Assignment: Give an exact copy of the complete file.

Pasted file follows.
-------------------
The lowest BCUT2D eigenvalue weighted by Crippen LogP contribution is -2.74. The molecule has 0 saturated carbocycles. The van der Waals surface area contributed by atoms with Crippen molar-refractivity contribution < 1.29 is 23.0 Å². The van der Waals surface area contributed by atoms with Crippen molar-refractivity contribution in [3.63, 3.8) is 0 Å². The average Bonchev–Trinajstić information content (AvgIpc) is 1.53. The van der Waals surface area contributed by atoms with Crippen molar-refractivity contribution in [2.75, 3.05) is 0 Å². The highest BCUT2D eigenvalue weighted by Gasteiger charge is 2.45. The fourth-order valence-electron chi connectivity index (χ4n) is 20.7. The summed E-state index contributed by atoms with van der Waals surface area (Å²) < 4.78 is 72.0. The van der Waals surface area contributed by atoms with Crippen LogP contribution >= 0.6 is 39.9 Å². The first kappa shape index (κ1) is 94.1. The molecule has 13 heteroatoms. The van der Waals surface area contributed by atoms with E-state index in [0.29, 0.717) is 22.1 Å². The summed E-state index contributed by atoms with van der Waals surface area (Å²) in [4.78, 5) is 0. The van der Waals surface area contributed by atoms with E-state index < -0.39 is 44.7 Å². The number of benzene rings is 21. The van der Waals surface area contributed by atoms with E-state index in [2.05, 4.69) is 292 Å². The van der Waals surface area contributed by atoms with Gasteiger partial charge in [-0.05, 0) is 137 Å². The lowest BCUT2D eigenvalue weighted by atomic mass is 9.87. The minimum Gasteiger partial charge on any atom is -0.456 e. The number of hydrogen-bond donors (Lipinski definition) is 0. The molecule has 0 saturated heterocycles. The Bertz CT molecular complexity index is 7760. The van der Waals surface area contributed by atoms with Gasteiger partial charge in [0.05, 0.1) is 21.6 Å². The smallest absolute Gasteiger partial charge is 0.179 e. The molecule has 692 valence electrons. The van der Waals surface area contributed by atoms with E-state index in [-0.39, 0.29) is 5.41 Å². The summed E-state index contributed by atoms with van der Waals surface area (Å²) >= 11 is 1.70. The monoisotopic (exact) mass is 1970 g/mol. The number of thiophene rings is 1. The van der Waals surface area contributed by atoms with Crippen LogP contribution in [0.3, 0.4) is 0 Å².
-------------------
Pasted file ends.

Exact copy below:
The lowest BCUT2D eigenvalue weighted by Crippen LogP contribution is -2.74. The molecule has 0 saturated carbocycles. The van der Waals surface area contributed by atoms with Crippen molar-refractivity contribution < 1.29 is 23.0 Å². The van der Waals surface area contributed by atoms with Crippen molar-refractivity contribution in [3.63, 3.8) is 0 Å². The average Bonchev–Trinajstić information content (AvgIpc) is 1.53. The van der Waals surface area contributed by atoms with Crippen molar-refractivity contribution in [2.75, 3.05) is 0 Å². The highest BCUT2D eigenvalue weighted by Gasteiger charge is 2.45. The fourth-order valence-electron chi connectivity index (χ4n) is 20.7. The summed E-state index contributed by atoms with van der Waals surface area (Å²) < 4.78 is 72.0. The van der Waals surface area contributed by atoms with Crippen LogP contribution >= 0.6 is 39.9 Å². The first kappa shape index (κ1) is 94.1. The molecule has 13 heteroatoms. The van der Waals surface area contributed by atoms with E-state index in [0.29, 0.717) is 22.1 Å². The summed E-state index contributed by atoms with van der Waals surface area (Å²) in [4.78, 5) is 0. The van der Waals surface area contributed by atoms with E-state index < -0.39 is 44.7 Å². The number of benzene rings is 21. The van der Waals surface area contributed by atoms with E-state index in [2.05, 4.69) is 292 Å². The van der Waals surface area contributed by atoms with Gasteiger partial charge in [-0.05, 0) is 137 Å². The lowest BCUT2D eigenvalue weighted by atomic mass is 9.87. The minimum Gasteiger partial charge on any atom is -0.456 e. The number of hydrogen-bond donors (Lipinski definition) is 0. The molecule has 0 saturated heterocycles. The Bertz CT molecular complexity index is 7760. The van der Waals surface area contributed by atoms with Gasteiger partial charge in [0.05, 0.1) is 21.6 Å². The smallest absolute Gasteiger partial charge is 0.179 e. The molecule has 692 valence electrons. The van der Waals surface area contributed by atoms with E-state index in [-0.39, 0.29) is 5.41 Å². The summed E-state index contributed by atoms with van der Waals surface area (Å²) >= 11 is 1.70. The monoisotopic (exact) mass is 1970 g/mol. The number of thiophene rings is 1. The van der Waals surface area contributed by atoms with Crippen LogP contribution in [0.3, 0.4) is 0 Å².